Simon Garfield, (author of Just My Type, that lovely book on fonts) could be forgiven for thinking that the Happy Campers stalk him at Port Eliot Festival year on year, but actually...well they do. He is a very firm favourite of theirs, and mine, and very kindly popped into the tent to say 'hello' and very nice things about dovegreyreader this year, and sign our Visitors Book....here are The Happy Campers' adulations thoughts on Simon's talk in the Bowling Green tent about his new book On the Map’ to be published on 4th Oct 2012.
Simon Garfield is getting to be rather a favourite with the Happy Campers. The man is such a genius that last year he had us thoroughly fascinated by fonts and poring over print. Moreover, he has the patience of a saint when confronted by the HC in determined autograph hunting mode (more of that later). When we saw the festival programme, which said that he would be ‘turning his narrative flair to maps’, we were intrigued, as we had not heard that he had a new book out.
An interesting route for the guru of fonts and typography to take - perhaps he had released his inner cartographer? (apologies to Robert Macfarlane).
So it was with a warm fuzzy feeling we heard Mr Garfield refer to Port Eliot as his spiritual home: we are starting to think of this small corner of England in a similar way ourselves. And the festival programme is a work of art in itself, isn’t it, a worthy souvenir. But there is a small cloud on Simon Garfield’s Port Eliot horizon….. the map of the site is lacking in any kind of emotional resonance.
Where are the people, the events, the wit of, say, the Glastonbury festival map?
Apparently this paragon of map virtue has interesting details woven into it, like ‘crayfish paella mountain here’ and ‘creepy soulless old weirdo‘ to describe the presence of a very famous venerable canonised pop icon who shall remain nameless in the interests of me not being pursued by a team of corporate lawyers. This annotation, of course, is in the style of ‘Here Be Dragons’, which as any fule kno is authentically blazoned across the uncharted sections of many a medieval map.
Like so many things later proved to be tosh, the here be dragons malarkey was, according to Simon Garfield, born out of a mis translation (remember Cinderella and the glass slipper?) Dorothy L Sayers gave the phrase its first place in literature when she wrote ‘Here be dragons to be slain…..’ in her book ‘Catholic Tales and Christian Songs’. So as usual with Simon Garfield, after only five minutes or so your head is being stuffed full of fascinating facts.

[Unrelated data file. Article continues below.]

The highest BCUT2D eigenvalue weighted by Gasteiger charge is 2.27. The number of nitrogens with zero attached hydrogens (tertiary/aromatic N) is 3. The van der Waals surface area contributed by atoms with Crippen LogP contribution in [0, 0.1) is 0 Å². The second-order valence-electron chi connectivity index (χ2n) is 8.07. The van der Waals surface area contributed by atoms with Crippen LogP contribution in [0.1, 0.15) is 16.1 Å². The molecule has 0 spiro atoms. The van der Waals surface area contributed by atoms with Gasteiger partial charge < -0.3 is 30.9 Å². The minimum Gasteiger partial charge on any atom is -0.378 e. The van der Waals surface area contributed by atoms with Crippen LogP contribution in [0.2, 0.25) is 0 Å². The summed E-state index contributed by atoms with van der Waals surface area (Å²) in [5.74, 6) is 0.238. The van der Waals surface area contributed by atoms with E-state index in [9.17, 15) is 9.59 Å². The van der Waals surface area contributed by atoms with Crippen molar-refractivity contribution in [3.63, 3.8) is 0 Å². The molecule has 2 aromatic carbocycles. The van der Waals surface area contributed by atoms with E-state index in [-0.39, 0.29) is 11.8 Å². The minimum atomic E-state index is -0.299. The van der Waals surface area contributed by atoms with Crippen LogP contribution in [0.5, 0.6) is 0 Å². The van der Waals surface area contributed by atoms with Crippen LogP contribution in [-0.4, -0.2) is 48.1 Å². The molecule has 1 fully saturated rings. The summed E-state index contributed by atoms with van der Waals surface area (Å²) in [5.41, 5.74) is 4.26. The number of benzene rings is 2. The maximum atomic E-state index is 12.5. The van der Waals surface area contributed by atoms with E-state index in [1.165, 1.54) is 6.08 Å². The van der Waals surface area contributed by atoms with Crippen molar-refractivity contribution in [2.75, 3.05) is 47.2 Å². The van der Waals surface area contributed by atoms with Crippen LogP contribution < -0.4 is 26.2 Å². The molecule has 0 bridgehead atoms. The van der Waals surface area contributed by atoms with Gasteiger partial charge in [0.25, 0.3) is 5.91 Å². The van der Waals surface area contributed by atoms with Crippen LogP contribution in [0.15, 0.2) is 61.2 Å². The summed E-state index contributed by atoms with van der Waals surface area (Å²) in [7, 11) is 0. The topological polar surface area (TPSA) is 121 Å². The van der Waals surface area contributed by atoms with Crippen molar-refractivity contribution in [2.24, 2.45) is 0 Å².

He shows us a Facebook map; a world image defined by light tendrils. It is a map of connections, a record of the links made by millions of keyboard presses. China is not on it. Facebook is not big in China.
His talk makes me want to buy the book.
Who would have thought that the people of Hereford rubbed away a small area of the Mappa Mundi because before it became a valuable artefact many a local stubbed their finger on the place on the map they reckoned was home?
Or that Churchill and Roosevelt owned identical globes so when they spoke to each other at a distance they could pinpoint exactly the same places during their strategic discussions?
Or that maps, too, can be the object of someone’s collecting mania to such an extent that a master criminal razored out priceless maps from ancient books in such institutions as the Bodleian library?
Another reason why Simon Garfield is such an entertaining talker is that he is a great gossip. Snippets about Patrick Moore, the famous astronomer - he delights in being wrong! - are followed by anecdotes about map dealers, who are not an engaging bunch, being both self important and physically unprepossessing. I could supply some more detail, but the lawyers are looking over my shoulder again….
All too soon the talk is over. We have to be back at the DGR tent five minutes ago. Nonetheless I leap up and ask Mr Garfield to sign the map in the back of my festival programme, ‘Here Be Dragons’ style.
He kindly transcribes my suggestion – next to an arrow pointing to the campsite, he writes
‘Here be the Happy Campers- over excited!!’